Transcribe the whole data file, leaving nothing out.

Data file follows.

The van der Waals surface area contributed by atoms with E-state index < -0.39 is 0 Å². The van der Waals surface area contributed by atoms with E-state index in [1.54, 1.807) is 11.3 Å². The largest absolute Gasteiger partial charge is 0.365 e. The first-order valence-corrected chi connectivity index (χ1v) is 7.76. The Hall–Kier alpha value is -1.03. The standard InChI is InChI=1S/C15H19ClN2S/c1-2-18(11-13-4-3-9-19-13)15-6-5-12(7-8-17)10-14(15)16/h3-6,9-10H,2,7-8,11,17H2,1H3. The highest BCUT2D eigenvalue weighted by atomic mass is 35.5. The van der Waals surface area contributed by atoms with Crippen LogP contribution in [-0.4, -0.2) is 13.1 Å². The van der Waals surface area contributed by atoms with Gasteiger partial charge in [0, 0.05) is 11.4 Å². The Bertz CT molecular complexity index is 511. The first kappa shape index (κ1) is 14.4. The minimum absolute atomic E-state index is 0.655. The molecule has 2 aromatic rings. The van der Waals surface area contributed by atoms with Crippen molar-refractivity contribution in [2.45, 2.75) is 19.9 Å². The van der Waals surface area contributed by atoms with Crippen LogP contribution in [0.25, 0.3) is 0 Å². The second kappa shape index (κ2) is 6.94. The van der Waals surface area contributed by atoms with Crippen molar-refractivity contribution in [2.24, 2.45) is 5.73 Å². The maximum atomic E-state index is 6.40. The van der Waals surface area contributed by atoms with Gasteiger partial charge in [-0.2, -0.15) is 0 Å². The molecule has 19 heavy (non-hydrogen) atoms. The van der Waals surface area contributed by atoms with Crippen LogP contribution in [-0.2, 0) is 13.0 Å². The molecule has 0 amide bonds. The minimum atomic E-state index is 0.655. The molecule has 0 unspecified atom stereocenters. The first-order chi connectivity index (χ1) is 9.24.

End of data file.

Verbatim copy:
The van der Waals surface area contributed by atoms with E-state index < -0.39 is 0 Å². The van der Waals surface area contributed by atoms with E-state index in [1.54, 1.807) is 11.3 Å². The largest absolute Gasteiger partial charge is 0.365 e. The first-order valence-corrected chi connectivity index (χ1v) is 7.76. The Hall–Kier alpha value is -1.03. The standard InChI is InChI=1S/C15H19ClN2S/c1-2-18(11-13-4-3-9-19-13)15-6-5-12(7-8-17)10-14(15)16/h3-6,9-10H,2,7-8,11,17H2,1H3. The highest BCUT2D eigenvalue weighted by atomic mass is 35.5. The van der Waals surface area contributed by atoms with Crippen LogP contribution in [-0.4, -0.2) is 13.1 Å². The van der Waals surface area contributed by atoms with Gasteiger partial charge in [0, 0.05) is 11.4 Å². The Bertz CT molecular complexity index is 511. The first kappa shape index (κ1) is 14.4. The minimum absolute atomic E-state index is 0.655. The molecule has 2 aromatic rings. The van der Waals surface area contributed by atoms with Crippen molar-refractivity contribution in [2.45, 2.75) is 19.9 Å². The van der Waals surface area contributed by atoms with Crippen LogP contribution in [0.25, 0.3) is 0 Å². The second kappa shape index (κ2) is 6.94. The van der Waals surface area contributed by atoms with Crippen molar-refractivity contribution in [2.24, 2.45) is 5.73 Å². The maximum atomic E-state index is 6.40. The van der Waals surface area contributed by atoms with Gasteiger partial charge in [-0.2, -0.15) is 0 Å². The molecule has 19 heavy (non-hydrogen) atoms. The van der Waals surface area contributed by atoms with Crippen LogP contribution in [-0.2, 0) is 13.0 Å². The molecule has 0 amide bonds. The minimum atomic E-state index is 0.655. The molecule has 0 unspecified atom stereocenters. The first-order chi connectivity index (χ1) is 9.24.